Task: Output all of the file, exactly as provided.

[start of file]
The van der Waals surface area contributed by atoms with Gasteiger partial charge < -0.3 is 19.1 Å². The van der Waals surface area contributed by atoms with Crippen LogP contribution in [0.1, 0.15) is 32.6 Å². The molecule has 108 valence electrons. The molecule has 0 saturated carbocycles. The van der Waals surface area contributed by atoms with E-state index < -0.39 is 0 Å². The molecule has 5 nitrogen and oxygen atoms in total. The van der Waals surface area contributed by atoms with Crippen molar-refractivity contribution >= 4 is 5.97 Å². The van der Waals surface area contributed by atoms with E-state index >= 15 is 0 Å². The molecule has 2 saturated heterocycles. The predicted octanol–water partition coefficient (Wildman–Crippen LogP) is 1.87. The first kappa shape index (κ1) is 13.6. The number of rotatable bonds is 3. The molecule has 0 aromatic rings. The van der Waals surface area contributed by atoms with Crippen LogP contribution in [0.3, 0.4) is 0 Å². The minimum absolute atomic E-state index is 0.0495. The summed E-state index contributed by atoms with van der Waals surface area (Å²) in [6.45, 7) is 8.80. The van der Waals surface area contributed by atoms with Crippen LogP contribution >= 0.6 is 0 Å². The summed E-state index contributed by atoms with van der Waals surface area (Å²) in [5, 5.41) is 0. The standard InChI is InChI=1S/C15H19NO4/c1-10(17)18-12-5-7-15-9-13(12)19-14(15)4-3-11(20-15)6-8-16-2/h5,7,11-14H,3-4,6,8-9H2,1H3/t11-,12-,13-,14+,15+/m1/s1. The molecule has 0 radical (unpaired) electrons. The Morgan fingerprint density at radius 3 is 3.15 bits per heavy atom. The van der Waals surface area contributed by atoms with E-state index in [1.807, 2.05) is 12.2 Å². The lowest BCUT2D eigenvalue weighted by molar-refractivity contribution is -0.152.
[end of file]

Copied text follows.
The van der Waals surface area contributed by atoms with Gasteiger partial charge < -0.3 is 19.1 Å². The van der Waals surface area contributed by atoms with Crippen LogP contribution in [0.1, 0.15) is 32.6 Å². The molecule has 108 valence electrons. The molecule has 0 saturated carbocycles. The van der Waals surface area contributed by atoms with E-state index < -0.39 is 0 Å². The molecule has 5 nitrogen and oxygen atoms in total. The van der Waals surface area contributed by atoms with Crippen molar-refractivity contribution >= 4 is 5.97 Å². The van der Waals surface area contributed by atoms with E-state index >= 15 is 0 Å². The molecule has 2 saturated heterocycles. The predicted octanol–water partition coefficient (Wildman–Crippen LogP) is 1.87. The first kappa shape index (κ1) is 13.6. The number of rotatable bonds is 3. The molecule has 0 aromatic rings. The van der Waals surface area contributed by atoms with Crippen LogP contribution in [0.3, 0.4) is 0 Å². The minimum absolute atomic E-state index is 0.0495. The summed E-state index contributed by atoms with van der Waals surface area (Å²) in [6.45, 7) is 8.80. The van der Waals surface area contributed by atoms with Crippen LogP contribution >= 0.6 is 0 Å². The summed E-state index contributed by atoms with van der Waals surface area (Å²) in [5, 5.41) is 0. The standard InChI is InChI=1S/C15H19NO4/c1-10(17)18-12-5-7-15-9-13(12)19-14(15)4-3-11(20-15)6-8-16-2/h5,7,11-14H,3-4,6,8-9H2,1H3/t11-,12-,13-,14+,15+/m1/s1. The molecule has 0 radical (unpaired) electrons. The Morgan fingerprint density at radius 3 is 3.15 bits per heavy atom. The van der Waals surface area contributed by atoms with E-state index in [1.807, 2.05) is 12.2 Å². The lowest BCUT2D eigenvalue weighted by molar-refractivity contribution is -0.152.